WWII

World War II-Era Planes To Touch Down In Johnstown

Jun 11, 2018
Ross D. Franklin / AP

The deep, ominous rumble of a Boeing B-29 Superfortress heavy bomber's four engines, a sound that echoed throughout the Pacific Ocean during World War II, was heard again on Monday in the skies above Richland Township.

"Fifi," one of only two B-29 Superfortresses in the world that still fly, touched down on Monday afternoon at John Murtha Johnstown-Cambria County Airport, as did two other World War II-era aircraft belonging to the Commemorative Air Force, a Texas-based nonprofit dedicated to preserving and showing historical aircraft at airshows.

Sarah Kovash / 90.5 WESA

The New York Times reported Monday that Naomi Parker Fraley, believed to be the inspiration for Rosie the Riveter, died at age 96.

But experts say she likely wasn’t the “Rosie” most of America knows and loves.

Uncovering Details About 'The Day Hitler Died'

Nov 16, 2015
The Day Hitler Died / Smithsonian Channel

Following the reported death of Adolf Hitler at the end of World War II, speculations arose about his potential escape, with some claiming that the dictator was still alive somewhere.  Judge Michael Musmanno, a Pittsburgh native, naval officer, and controversial judge in the Nuremburg Trials, made it his mission to prove that Hitler was, indeed, dead and gone.  

Rebecca Devereaux / 90.5 WESA

World War II ended 70 years ago this month, and we're commemorating the event by producing a show from the Heinz History Center’s exhibit: We Can Do It! WWII. The 10,000 square foot exhibit features 300 artifacts and focuses on Pittsburgh’s role on both the battlefield and the home front. We'll take a tour of the exhibit and talks with veterans from the area who served in both the European and Pacific theaters.  

Mike Richards / 90.5 WESA

John Tippins takes his nieces and daughter for an occasional ride on his farm in Ligonier -- on his tank.

That 1944 M4A3 Sherman is now parked in front of the Heinz History Center in the Strip Distrtict after a 60-mile journey Wednesday on a lowboy truck, which typically transports bulldozers, not military-grade vehicles.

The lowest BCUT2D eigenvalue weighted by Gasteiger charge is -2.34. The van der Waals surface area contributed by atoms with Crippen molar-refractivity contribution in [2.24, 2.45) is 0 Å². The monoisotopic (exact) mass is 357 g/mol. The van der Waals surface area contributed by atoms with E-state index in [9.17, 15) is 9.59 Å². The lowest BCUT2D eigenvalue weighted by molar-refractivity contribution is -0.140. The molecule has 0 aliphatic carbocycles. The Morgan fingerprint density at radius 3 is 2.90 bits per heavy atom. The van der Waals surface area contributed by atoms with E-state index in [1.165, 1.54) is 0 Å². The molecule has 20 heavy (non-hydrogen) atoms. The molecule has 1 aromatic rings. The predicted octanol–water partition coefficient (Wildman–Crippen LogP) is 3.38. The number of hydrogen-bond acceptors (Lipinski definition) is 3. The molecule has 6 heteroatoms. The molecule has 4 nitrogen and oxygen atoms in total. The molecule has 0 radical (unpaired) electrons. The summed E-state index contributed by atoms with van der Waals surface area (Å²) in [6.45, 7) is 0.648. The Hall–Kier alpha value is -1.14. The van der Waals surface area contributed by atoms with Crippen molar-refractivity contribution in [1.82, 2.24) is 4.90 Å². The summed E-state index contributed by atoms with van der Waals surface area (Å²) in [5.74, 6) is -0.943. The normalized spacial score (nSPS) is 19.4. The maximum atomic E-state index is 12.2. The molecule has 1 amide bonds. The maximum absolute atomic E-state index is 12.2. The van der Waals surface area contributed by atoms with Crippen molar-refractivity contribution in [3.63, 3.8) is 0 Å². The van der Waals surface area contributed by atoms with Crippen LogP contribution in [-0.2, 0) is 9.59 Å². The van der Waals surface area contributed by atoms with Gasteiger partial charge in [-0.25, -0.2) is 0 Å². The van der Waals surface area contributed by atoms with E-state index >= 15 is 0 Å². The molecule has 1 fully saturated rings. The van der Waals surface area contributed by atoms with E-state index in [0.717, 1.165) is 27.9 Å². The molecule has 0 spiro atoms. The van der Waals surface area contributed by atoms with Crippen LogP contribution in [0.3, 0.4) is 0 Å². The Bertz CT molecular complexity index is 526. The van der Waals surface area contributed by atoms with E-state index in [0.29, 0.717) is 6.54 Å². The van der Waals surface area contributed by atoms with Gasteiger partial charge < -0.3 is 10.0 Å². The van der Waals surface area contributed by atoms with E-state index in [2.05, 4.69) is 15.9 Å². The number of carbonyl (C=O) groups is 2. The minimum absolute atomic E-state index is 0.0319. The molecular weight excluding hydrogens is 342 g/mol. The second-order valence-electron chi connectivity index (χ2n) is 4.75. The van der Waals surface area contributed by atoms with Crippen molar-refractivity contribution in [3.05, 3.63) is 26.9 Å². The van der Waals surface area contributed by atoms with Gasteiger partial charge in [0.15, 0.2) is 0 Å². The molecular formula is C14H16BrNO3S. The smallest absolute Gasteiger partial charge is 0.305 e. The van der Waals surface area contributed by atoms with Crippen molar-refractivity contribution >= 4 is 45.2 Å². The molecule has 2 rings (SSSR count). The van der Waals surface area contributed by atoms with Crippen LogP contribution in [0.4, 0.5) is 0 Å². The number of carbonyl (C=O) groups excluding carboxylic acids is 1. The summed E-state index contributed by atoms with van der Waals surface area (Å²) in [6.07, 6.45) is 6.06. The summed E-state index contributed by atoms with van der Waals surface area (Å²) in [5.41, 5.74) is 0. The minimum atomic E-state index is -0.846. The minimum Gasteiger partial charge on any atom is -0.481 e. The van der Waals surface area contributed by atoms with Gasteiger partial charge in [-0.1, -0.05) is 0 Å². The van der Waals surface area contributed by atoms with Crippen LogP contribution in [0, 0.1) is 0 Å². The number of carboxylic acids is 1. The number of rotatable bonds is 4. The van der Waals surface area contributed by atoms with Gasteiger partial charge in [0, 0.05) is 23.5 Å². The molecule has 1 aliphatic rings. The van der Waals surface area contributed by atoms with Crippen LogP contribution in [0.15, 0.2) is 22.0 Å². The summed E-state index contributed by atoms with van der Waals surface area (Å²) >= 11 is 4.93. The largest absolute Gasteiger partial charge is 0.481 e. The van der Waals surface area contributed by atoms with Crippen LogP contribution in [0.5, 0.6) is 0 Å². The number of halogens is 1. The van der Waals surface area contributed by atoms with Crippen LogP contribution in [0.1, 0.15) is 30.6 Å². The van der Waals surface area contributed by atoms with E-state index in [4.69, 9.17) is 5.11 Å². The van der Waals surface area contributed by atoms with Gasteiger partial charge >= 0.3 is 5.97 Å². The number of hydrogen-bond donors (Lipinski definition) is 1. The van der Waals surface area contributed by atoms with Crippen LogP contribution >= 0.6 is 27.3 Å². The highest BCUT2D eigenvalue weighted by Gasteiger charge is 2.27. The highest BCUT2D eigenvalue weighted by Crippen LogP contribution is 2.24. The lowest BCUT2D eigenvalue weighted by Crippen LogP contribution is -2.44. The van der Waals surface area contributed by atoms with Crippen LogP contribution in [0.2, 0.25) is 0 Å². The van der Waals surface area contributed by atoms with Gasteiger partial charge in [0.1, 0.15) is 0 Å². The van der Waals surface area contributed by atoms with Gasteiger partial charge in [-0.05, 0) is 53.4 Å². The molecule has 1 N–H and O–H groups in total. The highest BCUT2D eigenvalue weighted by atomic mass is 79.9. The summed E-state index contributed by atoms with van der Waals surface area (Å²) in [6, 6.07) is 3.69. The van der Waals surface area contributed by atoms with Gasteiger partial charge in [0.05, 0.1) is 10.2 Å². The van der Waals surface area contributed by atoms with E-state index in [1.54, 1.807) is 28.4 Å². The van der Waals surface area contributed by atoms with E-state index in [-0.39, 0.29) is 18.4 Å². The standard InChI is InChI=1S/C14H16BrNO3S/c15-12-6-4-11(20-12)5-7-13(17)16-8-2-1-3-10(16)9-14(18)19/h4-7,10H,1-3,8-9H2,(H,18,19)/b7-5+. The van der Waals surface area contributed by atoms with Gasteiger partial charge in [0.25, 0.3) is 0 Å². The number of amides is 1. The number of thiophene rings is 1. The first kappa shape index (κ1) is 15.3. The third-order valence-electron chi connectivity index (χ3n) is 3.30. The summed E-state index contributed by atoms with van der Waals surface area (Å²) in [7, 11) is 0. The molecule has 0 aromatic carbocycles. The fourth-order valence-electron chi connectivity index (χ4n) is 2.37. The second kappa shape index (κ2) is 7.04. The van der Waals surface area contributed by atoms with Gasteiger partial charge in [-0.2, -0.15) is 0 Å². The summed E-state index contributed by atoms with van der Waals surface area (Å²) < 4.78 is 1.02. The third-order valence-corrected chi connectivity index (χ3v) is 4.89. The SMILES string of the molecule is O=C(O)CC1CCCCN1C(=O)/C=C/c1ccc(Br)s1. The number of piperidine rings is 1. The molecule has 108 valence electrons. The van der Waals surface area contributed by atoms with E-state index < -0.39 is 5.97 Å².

Tippins loaned it to the history center until Jan. 4 when the museum's World War II exhibition "We Can Do It" ends.

Via The Associated Press

[asset-audio[{"description": "Alarmed by the potential for American involvement in the Second World War, a group of Pittsburghers offered a unique proposition to halt German aggression. ", "fid": "8145", "uri": "npraudio://201504/web_reward_for_hitler_05012015.mp3"}]

The letter appeared in The New York Times on April 29, 1940. It was brief — a couple of column inches — mixed in with opinions on higher subway fares, workers’ rights and risky mortgages. But the headline was hard to miss: “Reward for Hitler Capture.”

"He offered a million dollars to anyone 'who will deliver Adolph Hitler, alive, unwounded and unhurt, into the custody of the League of Nations for trial before a high court of justice for his crimes against peace and dignity of the world.'”

The letter appeared in The New York Times on April 29, 1940. It was brief — a couple of column inches — mixed in with opinions on higher subway fares, workers’ rights and risky mortgages. But the headline was hard to miss: “Reward for Hitler Capture.”

"He offered a million dollars to anyone 'who will deliver Adolph Hitler, alive, unwounded and unhurt, into the custody of the League of Nations for trial before a high court of justice for his crimes against peace and dignity of the world.'”